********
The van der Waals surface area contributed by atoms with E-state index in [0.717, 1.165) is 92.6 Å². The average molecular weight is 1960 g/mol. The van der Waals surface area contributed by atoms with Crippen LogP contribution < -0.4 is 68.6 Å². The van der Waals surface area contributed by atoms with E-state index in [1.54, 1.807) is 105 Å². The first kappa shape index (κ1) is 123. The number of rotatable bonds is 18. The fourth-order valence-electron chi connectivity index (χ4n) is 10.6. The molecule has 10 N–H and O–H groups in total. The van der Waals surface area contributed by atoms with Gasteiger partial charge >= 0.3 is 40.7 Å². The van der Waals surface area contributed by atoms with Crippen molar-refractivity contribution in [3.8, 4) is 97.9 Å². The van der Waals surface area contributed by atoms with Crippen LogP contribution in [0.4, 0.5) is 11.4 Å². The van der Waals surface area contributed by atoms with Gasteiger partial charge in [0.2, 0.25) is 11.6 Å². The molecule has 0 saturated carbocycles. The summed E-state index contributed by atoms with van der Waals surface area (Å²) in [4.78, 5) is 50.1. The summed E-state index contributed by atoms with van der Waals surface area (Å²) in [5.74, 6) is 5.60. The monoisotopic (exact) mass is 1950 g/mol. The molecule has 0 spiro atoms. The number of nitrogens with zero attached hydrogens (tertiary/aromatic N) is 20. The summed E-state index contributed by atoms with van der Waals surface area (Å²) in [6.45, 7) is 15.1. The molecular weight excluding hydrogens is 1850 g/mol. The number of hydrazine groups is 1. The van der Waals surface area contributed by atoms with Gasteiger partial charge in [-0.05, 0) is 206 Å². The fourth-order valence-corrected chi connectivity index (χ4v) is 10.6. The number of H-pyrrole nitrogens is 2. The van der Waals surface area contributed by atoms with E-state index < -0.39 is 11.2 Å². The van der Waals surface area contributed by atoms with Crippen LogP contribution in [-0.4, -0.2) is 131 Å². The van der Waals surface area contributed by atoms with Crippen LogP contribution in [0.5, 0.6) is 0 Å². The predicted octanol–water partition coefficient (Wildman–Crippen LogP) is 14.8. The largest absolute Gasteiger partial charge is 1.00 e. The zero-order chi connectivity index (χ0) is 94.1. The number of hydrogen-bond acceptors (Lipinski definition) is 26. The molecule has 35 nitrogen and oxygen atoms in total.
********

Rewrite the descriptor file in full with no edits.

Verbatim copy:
The van der Waals surface area contributed by atoms with E-state index in [0.717, 1.165) is 92.6 Å². The average molecular weight is 1960 g/mol. The van der Waals surface area contributed by atoms with Crippen LogP contribution < -0.4 is 68.6 Å². The van der Waals surface area contributed by atoms with E-state index in [1.54, 1.807) is 105 Å². The first kappa shape index (κ1) is 123. The number of rotatable bonds is 18. The fourth-order valence-electron chi connectivity index (χ4n) is 10.6. The molecule has 10 N–H and O–H groups in total. The van der Waals surface area contributed by atoms with Gasteiger partial charge >= 0.3 is 40.7 Å². The van der Waals surface area contributed by atoms with Crippen molar-refractivity contribution in [3.8, 4) is 97.9 Å². The van der Waals surface area contributed by atoms with Crippen LogP contribution in [0.4, 0.5) is 11.4 Å². The van der Waals surface area contributed by atoms with Gasteiger partial charge in [0.2, 0.25) is 11.6 Å². The molecule has 0 saturated carbocycles. The summed E-state index contributed by atoms with van der Waals surface area (Å²) in [4.78, 5) is 50.1. The summed E-state index contributed by atoms with van der Waals surface area (Å²) in [5.74, 6) is 5.60. The monoisotopic (exact) mass is 1950 g/mol. The molecule has 0 spiro atoms. The number of nitrogens with zero attached hydrogens (tertiary/aromatic N) is 20. The summed E-state index contributed by atoms with van der Waals surface area (Å²) in [6.45, 7) is 15.1. The molecular weight excluding hydrogens is 1850 g/mol. The number of hydrazine groups is 1. The van der Waals surface area contributed by atoms with Gasteiger partial charge in [-0.05, 0) is 206 Å². The fourth-order valence-corrected chi connectivity index (χ4v) is 10.6. The number of H-pyrrole nitrogens is 2. The van der Waals surface area contributed by atoms with E-state index < -0.39 is 11.2 Å². The van der Waals surface area contributed by atoms with Crippen LogP contribution in [-0.4, -0.2) is 131 Å². The van der Waals surface area contributed by atoms with Crippen LogP contribution in [0.5, 0.6) is 0 Å². The predicted octanol–water partition coefficient (Wildman–Crippen LogP) is 14.8. The largest absolute Gasteiger partial charge is 1.00 e. The zero-order chi connectivity index (χ0) is 94.1. The number of hydrogen-bond acceptors (Lipinski definition) is 26. The molecule has 35 nitrogen and oxygen atoms in total.